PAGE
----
thumb_school_bus(1).jpgPreviously: Op-Ed: Proposed Changes To SF’s Public School Lottery An Encouraging Step

Elsewhere: School lottery sacked, but questions remain Ex

The San Francisco Unified School District’s Board of Education unanimously approved Tuesday a new policy that will change the way students are assigned to the city’s public schools.

The board voted 7-0 in favor of the new system that will go into effect in 2011 and simplify the previous system, with the location of the student’s home playing a larger role in deciding what school they will attend.

The previous system, which has been in place since 2002, uses a lottery process that takes several factors into account, including parent choice, whether the child has a sibling at the school, and the socioeconomic diversity of the school.

District spokeswoman Gentle Blythe said today that the new system is “still a form of the lottery system” but “is going to be much simpler.”

Factors such as whether students were in extreme poverty, their English language proficiency, and the academic performance of their previous school will no longer play a role in the school selection, Blythe said.

The new assignment process will be applied in different ways for elementary, middle and high school students.

At all grade levels, the system will consider which census tract area a student lives in, and standardized test score data for each area will factor into the school selection.

Families for students entering elementary and high schools will submit an application form that only includes their home address and the names of schools they would like to apply to, and the assignment process will try to assign them to their highest-ranked school.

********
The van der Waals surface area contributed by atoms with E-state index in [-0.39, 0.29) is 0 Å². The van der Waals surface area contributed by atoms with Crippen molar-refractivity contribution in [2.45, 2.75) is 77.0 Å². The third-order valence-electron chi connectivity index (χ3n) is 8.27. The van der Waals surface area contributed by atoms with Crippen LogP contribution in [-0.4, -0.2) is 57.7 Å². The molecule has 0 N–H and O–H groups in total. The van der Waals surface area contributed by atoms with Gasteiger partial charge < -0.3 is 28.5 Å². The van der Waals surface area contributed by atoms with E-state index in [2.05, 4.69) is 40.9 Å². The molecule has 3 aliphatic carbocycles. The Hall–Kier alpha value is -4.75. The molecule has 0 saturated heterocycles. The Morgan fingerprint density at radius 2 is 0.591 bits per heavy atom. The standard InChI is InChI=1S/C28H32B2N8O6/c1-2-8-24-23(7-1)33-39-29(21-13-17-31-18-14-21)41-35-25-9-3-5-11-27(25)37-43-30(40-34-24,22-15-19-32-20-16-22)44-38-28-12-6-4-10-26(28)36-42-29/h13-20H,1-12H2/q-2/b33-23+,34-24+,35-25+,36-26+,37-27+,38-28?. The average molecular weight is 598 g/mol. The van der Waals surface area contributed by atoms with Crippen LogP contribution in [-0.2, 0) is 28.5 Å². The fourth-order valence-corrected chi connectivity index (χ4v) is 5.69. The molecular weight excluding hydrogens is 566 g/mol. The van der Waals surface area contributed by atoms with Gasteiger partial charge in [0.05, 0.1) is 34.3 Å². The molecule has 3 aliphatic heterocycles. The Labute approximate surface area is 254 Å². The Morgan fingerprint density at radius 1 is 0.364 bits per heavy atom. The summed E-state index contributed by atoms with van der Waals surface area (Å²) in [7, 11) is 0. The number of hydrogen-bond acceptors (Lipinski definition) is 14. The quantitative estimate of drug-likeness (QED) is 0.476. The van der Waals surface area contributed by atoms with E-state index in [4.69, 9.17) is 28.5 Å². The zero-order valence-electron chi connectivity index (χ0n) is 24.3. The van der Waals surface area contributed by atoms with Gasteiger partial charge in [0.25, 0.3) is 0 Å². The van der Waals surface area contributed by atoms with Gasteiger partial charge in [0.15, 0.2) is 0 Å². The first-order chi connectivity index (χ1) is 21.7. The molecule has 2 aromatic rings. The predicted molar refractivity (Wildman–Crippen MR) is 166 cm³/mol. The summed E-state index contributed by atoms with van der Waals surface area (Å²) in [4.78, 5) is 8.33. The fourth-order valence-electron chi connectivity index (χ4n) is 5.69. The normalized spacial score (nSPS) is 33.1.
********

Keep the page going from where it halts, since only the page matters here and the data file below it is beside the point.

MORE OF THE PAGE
The ranking system will not automatically apply to students entering middle school. All elementary schools will feed into a particular middle school, but students have an opportunity to accept that initial assignment or participate in the choice process.

Some details of the system, such as how many schools parents will be allowed to apply to, and the attendance areas for each school, still have to be determined by the district, Blythe said.

“The goals of this system are to continue to diversify our schools and decrease the population of underserved students in one school,” she said. “We want academic diversity as well as other kinds of diversity.”

An in-depth description of the student assignment system is available at the district’s Web site,

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